If looks could kill, would your appearance be DOA?

2009 06 04 14 09 47 485 Drb How To Bug

Is it possible to completely destroy your rapport with a new patient within the first 30 seconds of meeting them?

The answer is an unequivocal "yes."

“Only 7% of our message is communicated by words.”

According to Richard Mulvey, author of You've Only Got Four Minutes, 90% of an individual's opinion of you is formulated in the first four minutes of meeting. Although I would like to think that sharing my professional education, training, and 20-plus years of experience in the field of dentistry would impress anyone who walks into my operatory, quite the opposite is true. If I fail to earn the patient's trust and confidence in the first few minutes, I am truly "dead on arrival" when it comes to caring for that patient's dental health.

Albert Mehrabian, Ph.D., at the University of California, Los Angeles has researched how we communicate with others, and in his book, Silent Messages: Implicit Communication of Emotions and Attitudes, he reveals that only 7% of our message is communicated by words. The majority is communicated through intonation and facial expression. So that wall covered with all my framed accolades and diploma does not amount to a hill of beans if I can't earn the patient's confidence and communicate myself as a professional, caring, and competent healthcare provider.

I don't know about you, but I don't want to be just competent. I want to be outstanding. I want my patients to feel like they received superior care from an empathetic and highly skilled clinician. So if 90% of a patient's opinion of me is formulated in the first four minutes, and the words I say account for only 7% of my message, what's left?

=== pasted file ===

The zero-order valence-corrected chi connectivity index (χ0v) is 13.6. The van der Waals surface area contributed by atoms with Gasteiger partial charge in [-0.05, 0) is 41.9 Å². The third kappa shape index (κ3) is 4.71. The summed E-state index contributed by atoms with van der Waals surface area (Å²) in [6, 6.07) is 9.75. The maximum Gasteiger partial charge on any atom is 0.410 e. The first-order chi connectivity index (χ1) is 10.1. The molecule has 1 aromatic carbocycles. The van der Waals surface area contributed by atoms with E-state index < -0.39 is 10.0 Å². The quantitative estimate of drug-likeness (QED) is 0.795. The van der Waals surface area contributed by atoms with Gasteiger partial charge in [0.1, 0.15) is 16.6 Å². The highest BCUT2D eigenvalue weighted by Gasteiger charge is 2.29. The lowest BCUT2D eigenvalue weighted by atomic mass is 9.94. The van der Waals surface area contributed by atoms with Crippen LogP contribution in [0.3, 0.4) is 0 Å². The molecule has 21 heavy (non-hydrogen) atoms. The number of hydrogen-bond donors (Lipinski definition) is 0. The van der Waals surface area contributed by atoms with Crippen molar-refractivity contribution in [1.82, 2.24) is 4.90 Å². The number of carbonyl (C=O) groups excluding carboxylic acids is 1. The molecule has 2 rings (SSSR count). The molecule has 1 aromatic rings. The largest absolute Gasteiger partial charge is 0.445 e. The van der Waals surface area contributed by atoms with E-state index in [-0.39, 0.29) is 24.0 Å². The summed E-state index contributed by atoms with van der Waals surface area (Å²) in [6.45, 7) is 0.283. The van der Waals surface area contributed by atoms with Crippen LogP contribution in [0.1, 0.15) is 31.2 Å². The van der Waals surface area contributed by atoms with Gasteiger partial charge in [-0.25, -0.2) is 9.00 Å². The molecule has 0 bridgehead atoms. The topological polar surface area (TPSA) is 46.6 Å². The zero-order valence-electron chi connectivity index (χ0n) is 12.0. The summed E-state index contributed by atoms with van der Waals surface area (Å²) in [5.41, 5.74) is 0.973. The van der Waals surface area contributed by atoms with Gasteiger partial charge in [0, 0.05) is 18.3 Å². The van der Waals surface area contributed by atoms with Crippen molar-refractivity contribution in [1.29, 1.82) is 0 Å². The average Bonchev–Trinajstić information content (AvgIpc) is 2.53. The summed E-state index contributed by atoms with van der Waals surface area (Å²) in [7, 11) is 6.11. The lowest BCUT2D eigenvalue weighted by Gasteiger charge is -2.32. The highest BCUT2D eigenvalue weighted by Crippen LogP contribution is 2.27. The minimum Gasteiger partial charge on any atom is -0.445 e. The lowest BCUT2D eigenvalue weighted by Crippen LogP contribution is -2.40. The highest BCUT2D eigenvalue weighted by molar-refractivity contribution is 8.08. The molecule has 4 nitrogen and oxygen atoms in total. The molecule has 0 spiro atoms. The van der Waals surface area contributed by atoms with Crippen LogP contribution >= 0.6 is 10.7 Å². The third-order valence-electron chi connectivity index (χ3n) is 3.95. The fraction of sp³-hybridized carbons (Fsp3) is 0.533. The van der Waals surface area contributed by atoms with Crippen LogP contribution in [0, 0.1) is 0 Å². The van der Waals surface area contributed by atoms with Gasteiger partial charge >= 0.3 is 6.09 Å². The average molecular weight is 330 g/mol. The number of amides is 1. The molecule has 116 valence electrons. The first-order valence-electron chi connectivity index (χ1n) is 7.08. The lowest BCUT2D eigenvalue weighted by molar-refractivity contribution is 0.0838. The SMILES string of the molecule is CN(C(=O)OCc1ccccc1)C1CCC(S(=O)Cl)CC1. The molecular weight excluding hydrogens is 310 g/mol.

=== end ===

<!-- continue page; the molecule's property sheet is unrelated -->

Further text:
Mehrabian also notes that the tone of my voice counts for 38%. Through the use of tone, pitch, resonance, articulation, tempo, volume, and rhythm, we often unintentionally betray our moods and attitudes, even the ones we would prefer our patients were not aware of. So when we're having a bad day, we can really set ourselves up for a failure in patient rapport just by the tone of voice we use when introducing ourselves.

Smile, smile, smile

Here's another tidbit from Mehrabian to consider: 55% of a message comes from facial movements. This makes smiling one of the most effective tools we have for establishing patient rapport and creating a good impression from the get-go. In 2005, researchers found that patients preferred doctors to wear semiformal conservative attire, reflecting a change in the perception of the traditional white coat (BMJ, December 24, 2005, Vol. 331:7531, pp. 1524-1527). Another significant finding of this study, however, was the difference a smile made in a patient's preference in the doctor.

So ham it up and practice smiling at yourself in the mirror, then make eye contact and flash those pearly whites every time you greet your patients. You might be surprised to find that your stock value with that patient doubles -- along with their trust in you -- making your clinical job so much easier.

Even with changing styles and the general acceptance of a more casual look, how we dress and present ourselves remains important in determining the success of the patient-clinician relationship. If you want to advance your career, then look and act like a professional. This will set you apart from co-workers or other interviewees who are more interested in expressing their style than making a good first impression. Leave the facial piercings, wild hair color, heavy makeup, artificial nails, tattoos, and open-toed shoes at home. They lend no credibility to you as a professional healthcare provider.

The bottom line is this: At the first meeting with a new patient or potential employer, we need to present ourselves as caring, competent, courteous, confident, and clean professionals. First impressions can be nearly impossible to reverse or undo. If you cannot win your patient's trust and confidence in the first four minutes, you might as well tag your toe "DOA" and head on down to the morgue.

Rhonda Jones, R.D.H., B.S., is a teacher, speaker, and dental hygienist in Canton, GA.

Copyright © 2009 DrBicuspid.com

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